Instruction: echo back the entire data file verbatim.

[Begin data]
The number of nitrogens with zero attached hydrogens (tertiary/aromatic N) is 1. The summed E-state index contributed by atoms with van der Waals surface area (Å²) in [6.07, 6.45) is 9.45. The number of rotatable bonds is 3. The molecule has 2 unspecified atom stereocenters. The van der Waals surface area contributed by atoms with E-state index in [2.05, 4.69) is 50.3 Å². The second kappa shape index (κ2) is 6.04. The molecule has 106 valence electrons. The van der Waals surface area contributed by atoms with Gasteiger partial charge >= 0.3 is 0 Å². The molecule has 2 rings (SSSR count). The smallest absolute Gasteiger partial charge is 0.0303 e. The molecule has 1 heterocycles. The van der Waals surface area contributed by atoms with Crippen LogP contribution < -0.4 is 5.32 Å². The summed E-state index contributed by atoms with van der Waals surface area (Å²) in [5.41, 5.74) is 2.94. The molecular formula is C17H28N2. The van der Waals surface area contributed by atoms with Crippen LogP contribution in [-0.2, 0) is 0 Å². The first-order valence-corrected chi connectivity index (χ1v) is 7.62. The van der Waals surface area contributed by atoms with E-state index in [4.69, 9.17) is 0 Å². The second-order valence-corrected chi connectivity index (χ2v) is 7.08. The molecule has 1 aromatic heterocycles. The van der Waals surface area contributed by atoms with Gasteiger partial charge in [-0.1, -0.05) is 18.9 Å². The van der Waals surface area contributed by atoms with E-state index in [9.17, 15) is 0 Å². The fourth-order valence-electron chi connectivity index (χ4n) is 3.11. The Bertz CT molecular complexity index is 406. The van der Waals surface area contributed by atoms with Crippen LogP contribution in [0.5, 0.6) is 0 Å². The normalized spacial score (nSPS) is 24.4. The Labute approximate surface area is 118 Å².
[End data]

The number of nitrogens with zero attached hydrogens (tertiary/aromatic N) is 1. The summed E-state index contributed by atoms with van der Waals surface area (Å²) in [6.07, 6.45) is 9.45. The number of rotatable bonds is 3. The molecule has 2 unspecified atom stereocenters. The van der Waals surface area contributed by atoms with E-state index in [2.05, 4.69) is 50.3 Å². The second kappa shape index (κ2) is 6.04. The molecule has 106 valence electrons. The van der Waals surface area contributed by atoms with Gasteiger partial charge >= 0.3 is 0 Å². The molecule has 2 rings (SSSR count). The smallest absolute Gasteiger partial charge is 0.0303 e. The molecule has 1 heterocycles. The van der Waals surface area contributed by atoms with Crippen LogP contribution < -0.4 is 5.32 Å². The summed E-state index contributed by atoms with van der Waals surface area (Å²) in [5.41, 5.74) is 2.94. The molecular formula is C17H28N2. The van der Waals surface area contributed by atoms with Crippen LogP contribution in [-0.2, 0) is 0 Å². The first-order valence-corrected chi connectivity index (χ1v) is 7.62. The van der Waals surface area contributed by atoms with E-state index in [4.69, 9.17) is 0 Å². The second-order valence-corrected chi connectivity index (χ2v) is 7.08. The molecule has 1 aromatic heterocycles. The van der Waals surface area contributed by atoms with Gasteiger partial charge in [-0.1, -0.05) is 18.9 Å². The van der Waals surface area contributed by atoms with E-state index in [9.17, 15) is 0 Å². The fourth-order valence-electron chi connectivity index (χ4n) is 3.11. The Bertz CT molecular complexity index is 406. The van der Waals surface area contributed by atoms with Crippen LogP contribution in [0.5, 0.6) is 0 Å². The normalized spacial score (nSPS) is 24.4. The Labute approximate surface area is 118 Å².